Jury Awards Employee $550,000 In Pregnancy Discrimination Lawsuit

October 7, 2016

In August, a federal jury in Washington, D.C. awarded a former Chipotle Mexican Grill employee $550,000 after finding that she was fired from her job because she was pregnant. The verdict is remarkable for a low-wage earning employee and is intended to send a message to other employers.

Under the federal Pregnancy Discrimination Act, it is unlawful for an employer to discriminate against employees based on pregnancy or other related conditions. Employers are required to treat pregnant workers the same as other workers.

After learning of her pregnancy, the former employee’s supervisor imposed requirements on her that were not imposed on nonpregnant workers. After taking time off for a prenatal appointment, the pregnant worker was publicly fired in front of her co-workers and customers.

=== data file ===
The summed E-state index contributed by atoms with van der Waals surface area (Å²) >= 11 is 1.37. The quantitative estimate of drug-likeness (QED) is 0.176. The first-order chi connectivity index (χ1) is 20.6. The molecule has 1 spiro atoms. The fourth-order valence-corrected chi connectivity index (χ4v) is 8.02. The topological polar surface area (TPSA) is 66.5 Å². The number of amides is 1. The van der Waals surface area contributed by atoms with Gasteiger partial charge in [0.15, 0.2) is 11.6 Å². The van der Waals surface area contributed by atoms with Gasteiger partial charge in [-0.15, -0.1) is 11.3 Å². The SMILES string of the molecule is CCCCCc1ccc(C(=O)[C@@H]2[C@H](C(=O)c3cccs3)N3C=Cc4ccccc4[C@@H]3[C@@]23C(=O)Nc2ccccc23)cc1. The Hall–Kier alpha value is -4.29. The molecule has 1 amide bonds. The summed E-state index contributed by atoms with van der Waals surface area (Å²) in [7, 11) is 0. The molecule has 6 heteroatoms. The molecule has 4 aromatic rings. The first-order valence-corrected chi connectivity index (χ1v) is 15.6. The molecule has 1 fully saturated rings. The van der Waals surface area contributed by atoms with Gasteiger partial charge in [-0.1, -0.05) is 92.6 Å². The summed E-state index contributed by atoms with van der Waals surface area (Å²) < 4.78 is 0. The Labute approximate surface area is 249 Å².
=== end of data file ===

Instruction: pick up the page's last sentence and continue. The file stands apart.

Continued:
In addition to awarding $50,000 in back pay, the jury awarded the pregnant worker an additional $500,000 in punitive damages to punish Chipotle for the supervisor’s willful or reckless conduct and to deter Chipotle (and other companies) from engaging in such discrimination in the future.

By ordering Chipotle to pay $500,000 in punitive damages, the message is clear: employers will pay a heavy price for permitting pregnancy discrimination. To avoid such punishing results, all employers must maintain strict policies to prevent discrimination, and properly train managers and supervisors to ensure that those policies are implemented.